If Biden and Suga stress bilateral support for Taiwan’s security in their joint statement, it would be significant, since it would be the first time since 1969, when Prime Minister Eisaku Sato and President Richard Nixon stressed in a statement that Taiwan’s security is crucial for Japan’s security.

A firm U.S.-Japan joint statement could trigger a strong Chinese response. In the run-up to the Biden-Suga meeting, Chinese Foreign Minister Wang Yi warned Japanese Foreign Minister Toshimitsu Motegi in a phone call that Tokyo should “not get involved in the so-called confrontation between major countries, [nor] be misled by some countries holding a biased view against China.”

Beijing has been sending increasing numbers of aircraft, including bombers and fighters, into Taiwan’s air-defense identification zone.

Biden and Suga will also discuss economic issues, such as Asian infrastructure projects and high-tech research in order to provide an alternative to China’s Belt and Road Initiative and 5G telecommunication links.

Beijing has been using those initiatives to impose pressure on borrower Asian nations through “debt-trap diplomacy” to acquiesce to Chinese priorities on diplomatic issues.

The two leaders will also seek to address the global semiconductor chip shortage caused by the COVID-19 crisis disrupting the global supply chain. The scarcity of semiconductor chips has stalled auto manufacturing and risks ripple effects on auto-supplier firms, further affecting jobs across the United States.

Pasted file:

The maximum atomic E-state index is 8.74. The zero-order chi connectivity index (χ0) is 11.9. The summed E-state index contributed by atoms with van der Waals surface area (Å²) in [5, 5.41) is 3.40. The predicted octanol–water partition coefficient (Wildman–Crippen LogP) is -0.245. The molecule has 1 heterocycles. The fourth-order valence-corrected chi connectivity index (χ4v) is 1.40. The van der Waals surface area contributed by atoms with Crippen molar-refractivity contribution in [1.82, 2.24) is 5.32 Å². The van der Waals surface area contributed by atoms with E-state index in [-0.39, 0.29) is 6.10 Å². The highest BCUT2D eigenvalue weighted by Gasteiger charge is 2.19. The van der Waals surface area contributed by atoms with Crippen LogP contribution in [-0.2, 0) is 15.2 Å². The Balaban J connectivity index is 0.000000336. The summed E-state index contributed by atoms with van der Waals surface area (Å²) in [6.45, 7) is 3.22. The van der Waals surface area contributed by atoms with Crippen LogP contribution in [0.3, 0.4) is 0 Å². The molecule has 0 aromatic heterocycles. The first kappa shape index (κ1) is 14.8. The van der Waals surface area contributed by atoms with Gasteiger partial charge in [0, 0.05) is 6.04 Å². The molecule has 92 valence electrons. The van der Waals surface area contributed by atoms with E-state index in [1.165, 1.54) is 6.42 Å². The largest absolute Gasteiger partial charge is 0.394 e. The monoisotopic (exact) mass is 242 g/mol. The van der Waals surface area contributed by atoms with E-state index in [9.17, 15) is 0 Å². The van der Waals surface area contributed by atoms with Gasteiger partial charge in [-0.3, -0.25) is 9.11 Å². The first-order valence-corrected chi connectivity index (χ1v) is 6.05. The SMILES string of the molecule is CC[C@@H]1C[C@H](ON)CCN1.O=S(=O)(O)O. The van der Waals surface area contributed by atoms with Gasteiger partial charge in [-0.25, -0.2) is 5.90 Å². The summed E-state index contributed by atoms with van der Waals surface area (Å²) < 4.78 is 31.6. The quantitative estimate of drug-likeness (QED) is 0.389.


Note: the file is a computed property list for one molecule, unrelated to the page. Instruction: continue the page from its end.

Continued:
The White House stated that the director of the National Economic Council and the national security adviser will lead a meeting with private sector companies to discuss the issue.

Despite strong policy convergence on many issues, there are still areas where Japan will come up short of U.S. expectations.

While Tokyo has been willing to criticize Beijing on human rights, it has not imposed economic penalties as the U.S., Canada, the U.K., and the European Union have. Japan lacks a legal framework to impose sanctions, though some Japanese ruling-party lawmakers have called for such legislation.

The Biden administration is expected to put more effort into behind-the-scenes cajoling of South Korea and Japan to compartmentalize difficult historical issues to enable greater coordination on addressing the threats of this millennium. But neither Seoul nor Tokyo has been willing to make sufficient steps to enable this to happen.

Moreover, South Korea remains wedded to a softer and less conditional approach to North Korea than Washington and Tokyo advocate, and is more reluctant to criticize China out of fear of economic retribution.

Japan continues to significantly augment its military capabilities and has relaxed some self-imposed constraints on their use in situations other than direct defense of the nation, including providing support to allied nations.

Tokyo’s recent statements on Taiwan are noteworthy, but more indicative of providing logistical support to the United States rather than joining in military operations.

The U.S. and Japan have a lot of work to do to get Japan more involved than that in the event of a serious military crisis in the Taiwan Strait.

The U.S.-Japan summit is another important opportunity to affirm U.S. commitment to its alliances and build on progress to develop multilateral organizations to address regional security concerns and challenges.

The U.S. should encourage Japan to assume additional security responsibilities, but the challenge will be to find the balance between pushing Tokyo past its comfort zone and understanding the many constitutional, legal, historic, budgetary, and societal restrictions that constrain Japan.